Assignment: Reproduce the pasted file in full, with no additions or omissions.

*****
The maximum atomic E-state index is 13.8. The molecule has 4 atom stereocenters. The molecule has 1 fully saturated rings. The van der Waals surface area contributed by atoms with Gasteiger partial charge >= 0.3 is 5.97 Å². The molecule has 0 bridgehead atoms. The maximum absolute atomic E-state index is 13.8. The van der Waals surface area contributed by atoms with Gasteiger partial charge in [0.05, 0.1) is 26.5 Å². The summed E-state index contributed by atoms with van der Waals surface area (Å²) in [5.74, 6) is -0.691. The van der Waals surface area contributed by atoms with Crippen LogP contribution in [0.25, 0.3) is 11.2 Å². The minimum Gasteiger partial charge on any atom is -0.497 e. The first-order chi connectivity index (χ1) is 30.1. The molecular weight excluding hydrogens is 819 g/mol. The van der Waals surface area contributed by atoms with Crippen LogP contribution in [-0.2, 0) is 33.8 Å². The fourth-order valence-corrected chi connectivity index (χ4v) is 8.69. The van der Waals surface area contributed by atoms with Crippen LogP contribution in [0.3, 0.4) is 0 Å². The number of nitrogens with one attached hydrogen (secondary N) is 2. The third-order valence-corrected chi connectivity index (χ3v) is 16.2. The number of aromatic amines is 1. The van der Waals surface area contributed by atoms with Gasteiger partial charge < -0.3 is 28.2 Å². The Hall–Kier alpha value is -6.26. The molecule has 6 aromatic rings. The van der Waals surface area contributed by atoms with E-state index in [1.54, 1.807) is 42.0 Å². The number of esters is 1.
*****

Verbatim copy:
The maximum atomic E-state index is 13.8. The molecule has 4 atom stereocenters. The molecule has 1 fully saturated rings. The van der Waals surface area contributed by atoms with Gasteiger partial charge >= 0.3 is 5.97 Å². The molecule has 0 bridgehead atoms. The maximum absolute atomic E-state index is 13.8. The van der Waals surface area contributed by atoms with Gasteiger partial charge in [0.05, 0.1) is 26.5 Å². The summed E-state index contributed by atoms with van der Waals surface area (Å²) in [5.74, 6) is -0.691. The van der Waals surface area contributed by atoms with Crippen LogP contribution in [0.25, 0.3) is 11.2 Å². The minimum Gasteiger partial charge on any atom is -0.497 e. The first-order chi connectivity index (χ1) is 30.1. The molecular weight excluding hydrogens is 819 g/mol. The van der Waals surface area contributed by atoms with Crippen LogP contribution in [-0.2, 0) is 33.8 Å². The fourth-order valence-corrected chi connectivity index (χ4v) is 8.69. The van der Waals surface area contributed by atoms with Crippen LogP contribution in [0.3, 0.4) is 0 Å². The number of nitrogens with one attached hydrogen (secondary N) is 2. The third-order valence-corrected chi connectivity index (χ3v) is 16.2. The number of aromatic amines is 1. The van der Waals surface area contributed by atoms with Gasteiger partial charge < -0.3 is 28.2 Å². The Hall–Kier alpha value is -6.26. The molecule has 6 aromatic rings. The van der Waals surface area contributed by atoms with E-state index in [1.54, 1.807) is 42.0 Å². The number of esters is 1.